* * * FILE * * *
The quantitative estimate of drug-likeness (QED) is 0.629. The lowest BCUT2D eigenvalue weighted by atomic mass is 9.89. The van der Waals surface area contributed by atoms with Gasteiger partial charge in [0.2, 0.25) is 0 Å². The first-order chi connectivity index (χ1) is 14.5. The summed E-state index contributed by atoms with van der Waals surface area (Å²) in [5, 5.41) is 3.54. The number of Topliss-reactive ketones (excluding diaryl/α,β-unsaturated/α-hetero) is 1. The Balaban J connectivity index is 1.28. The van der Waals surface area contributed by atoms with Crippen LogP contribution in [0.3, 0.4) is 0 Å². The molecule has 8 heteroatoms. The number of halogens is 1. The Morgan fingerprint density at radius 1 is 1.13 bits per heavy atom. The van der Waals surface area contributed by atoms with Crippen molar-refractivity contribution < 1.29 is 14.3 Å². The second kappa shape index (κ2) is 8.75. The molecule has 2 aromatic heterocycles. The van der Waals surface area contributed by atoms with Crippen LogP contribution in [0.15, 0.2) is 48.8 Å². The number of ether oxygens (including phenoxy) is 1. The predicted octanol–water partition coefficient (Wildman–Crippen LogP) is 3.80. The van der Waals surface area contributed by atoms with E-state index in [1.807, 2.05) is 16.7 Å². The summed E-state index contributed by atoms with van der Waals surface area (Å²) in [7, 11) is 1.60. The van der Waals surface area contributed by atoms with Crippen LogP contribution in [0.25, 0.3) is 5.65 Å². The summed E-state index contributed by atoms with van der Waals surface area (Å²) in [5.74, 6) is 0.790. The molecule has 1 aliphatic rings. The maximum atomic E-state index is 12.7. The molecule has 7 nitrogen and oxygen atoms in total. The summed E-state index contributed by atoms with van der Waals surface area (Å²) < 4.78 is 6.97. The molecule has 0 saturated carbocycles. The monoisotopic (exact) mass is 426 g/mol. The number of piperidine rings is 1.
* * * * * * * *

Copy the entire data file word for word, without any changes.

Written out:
The quantitative estimate of drug-likeness (QED) is 0.629. The lowest BCUT2D eigenvalue weighted by atomic mass is 9.89. The van der Waals surface area contributed by atoms with Gasteiger partial charge in [0.2, 0.25) is 0 Å². The first-order chi connectivity index (χ1) is 14.5. The summed E-state index contributed by atoms with van der Waals surface area (Å²) in [5, 5.41) is 3.54. The number of Topliss-reactive ketones (excluding diaryl/α,β-unsaturated/α-hetero) is 1. The Balaban J connectivity index is 1.28. The van der Waals surface area contributed by atoms with Crippen LogP contribution in [0.3, 0.4) is 0 Å². The molecule has 8 heteroatoms. The number of halogens is 1. The Morgan fingerprint density at radius 1 is 1.13 bits per heavy atom. The van der Waals surface area contributed by atoms with Crippen molar-refractivity contribution < 1.29 is 14.3 Å². The second kappa shape index (κ2) is 8.75. The molecule has 2 aromatic heterocycles. The van der Waals surface area contributed by atoms with Crippen LogP contribution in [0.15, 0.2) is 48.8 Å². The number of ether oxygens (including phenoxy) is 1. The predicted octanol–water partition coefficient (Wildman–Crippen LogP) is 3.80. The van der Waals surface area contributed by atoms with E-state index in [1.807, 2.05) is 16.7 Å². The summed E-state index contributed by atoms with van der Waals surface area (Å²) in [7, 11) is 1.60. The van der Waals surface area contributed by atoms with Crippen LogP contribution in [0.25, 0.3) is 5.65 Å². The summed E-state index contributed by atoms with van der Waals surface area (Å²) in [5.74, 6) is 0.790. The molecule has 1 aliphatic rings. The maximum atomic E-state index is 12.7. The molecule has 7 nitrogen and oxygen atoms in total. The summed E-state index contributed by atoms with van der Waals surface area (Å²) < 4.78 is 6.97. The molecule has 0 saturated carbocycles. The monoisotopic (exact) mass is 426 g/mol. The number of piperidine rings is 1.